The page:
The Committee agreed to hold a workshop on transparency and SPS coordination mechanisms in conjunction with their next formal meeting in July as well as a thematic session on approval procedures in November.
New specific trade concerns (STCs)
EU restrictions on chlorothalonil
At the regular Committee meeting, Colombia raised concerns regarding the European Union's restrictions on the use of a specific pesticide (chlorothalonil) – a concern also shared by the United States, Paraguay, Costa Rica, Chile, Brazil, Panama, Guatemala, Honduras, Ecuador, Bolivia and Turkey. According to these members, the European Food Safety Authority has not completed a science-based risk assessment to guide the EU’s future action on maximum residue limits (MRLs) and argued that the EU is classifying chlorothalonil as a hazard while citing uncertainty around genotoxicity to ban its use. The perception of uncertainty is not the same as actual identification of risk and no action should be taken on chlorothalonil MRLs prior to the conclusion of a comprehensive risk assessment to support any changes to existing MRLs and import tolerances, they said.
The EU said it proposed not to renew the approval of chlorothalonil and had notified third countries of the draft regulation via the WTO's technical barriers to trade (TBT) procedure. The measure did not lead to trade disruptions, as it does not amend the MRLs for the substance and provides for a grace period for phasing out the use of products containing chlorothalonil, the EU representative said. The representative further explained that a risk assessment had been carried out and that the use of this pesticide was found not to conform to the level of protection required by the EU.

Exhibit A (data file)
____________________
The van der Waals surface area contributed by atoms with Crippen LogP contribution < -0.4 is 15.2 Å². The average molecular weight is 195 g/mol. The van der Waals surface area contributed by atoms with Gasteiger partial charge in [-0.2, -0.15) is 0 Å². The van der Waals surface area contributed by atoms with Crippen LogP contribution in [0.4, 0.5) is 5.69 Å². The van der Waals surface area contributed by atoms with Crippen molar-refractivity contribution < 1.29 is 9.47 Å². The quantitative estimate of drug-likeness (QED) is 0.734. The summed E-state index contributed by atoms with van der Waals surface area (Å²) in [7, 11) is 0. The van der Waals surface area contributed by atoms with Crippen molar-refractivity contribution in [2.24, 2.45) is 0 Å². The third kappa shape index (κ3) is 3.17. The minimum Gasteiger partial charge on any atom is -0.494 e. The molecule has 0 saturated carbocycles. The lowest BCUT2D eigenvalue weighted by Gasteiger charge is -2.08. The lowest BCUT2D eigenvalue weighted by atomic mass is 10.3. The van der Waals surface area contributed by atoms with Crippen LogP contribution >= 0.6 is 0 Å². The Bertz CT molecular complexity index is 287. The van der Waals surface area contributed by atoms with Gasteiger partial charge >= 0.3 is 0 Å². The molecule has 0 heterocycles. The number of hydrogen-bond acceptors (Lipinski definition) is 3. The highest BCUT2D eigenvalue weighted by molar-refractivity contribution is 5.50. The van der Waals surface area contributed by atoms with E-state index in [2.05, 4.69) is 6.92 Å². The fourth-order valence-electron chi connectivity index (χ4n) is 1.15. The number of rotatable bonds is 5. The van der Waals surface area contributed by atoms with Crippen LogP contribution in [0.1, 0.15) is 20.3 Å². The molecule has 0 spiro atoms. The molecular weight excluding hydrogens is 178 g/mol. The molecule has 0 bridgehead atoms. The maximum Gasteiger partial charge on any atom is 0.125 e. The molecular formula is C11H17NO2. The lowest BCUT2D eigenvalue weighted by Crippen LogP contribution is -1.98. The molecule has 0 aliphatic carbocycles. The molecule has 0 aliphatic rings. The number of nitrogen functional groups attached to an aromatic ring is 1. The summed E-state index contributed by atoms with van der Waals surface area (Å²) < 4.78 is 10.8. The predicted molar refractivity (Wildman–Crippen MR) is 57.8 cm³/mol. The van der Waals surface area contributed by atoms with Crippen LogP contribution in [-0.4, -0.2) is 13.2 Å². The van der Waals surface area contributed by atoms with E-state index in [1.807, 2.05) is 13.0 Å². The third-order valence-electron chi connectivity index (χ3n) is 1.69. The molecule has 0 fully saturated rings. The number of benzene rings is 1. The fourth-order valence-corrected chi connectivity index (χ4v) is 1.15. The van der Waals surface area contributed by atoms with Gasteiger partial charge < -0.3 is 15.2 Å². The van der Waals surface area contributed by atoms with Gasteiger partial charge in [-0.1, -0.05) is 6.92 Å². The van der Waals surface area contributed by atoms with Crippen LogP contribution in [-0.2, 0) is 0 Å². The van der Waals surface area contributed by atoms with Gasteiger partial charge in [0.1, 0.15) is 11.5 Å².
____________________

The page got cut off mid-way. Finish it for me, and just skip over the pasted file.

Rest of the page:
EU transitional periods for MRLs and international consultations
Colombia raised concerns regarding EU transitional periods for MRLs and international consultations regarding these transition periods. Concern was also voiced by Panama, Guatemala, Paraguay, Turkey, Honduras, Ecuador, Chile, the United States, China, Costa Rica, Brazil and Peru. As in previous SPS Committee meetings, the EU was asked to identify the “legitimate factors” other than risk that are considered by the EU when evaluating import tolerance requests, and to provide a list of these factors so that members can know what to expect in the evaluation process. The EU was also asked to explain how these factors and its precautionary principle relate to achieving an appropriate level of protection.
The EU said that its measures followed thorough risk analyses and that it fulfils all its obligations under both the TBT and the SPS Agreements, including transparency provisions and notification provisions. The EU regularly notifies its trading partners of planned measures that fall within the scope of either of these agreements. Information and comments received in response to these notifications are duly considered and taken into account before a final decision, and detailed replies are regularly sent to those trading partners that submitted comments, the EU representative said.
Indonesia's authorization procedures for beef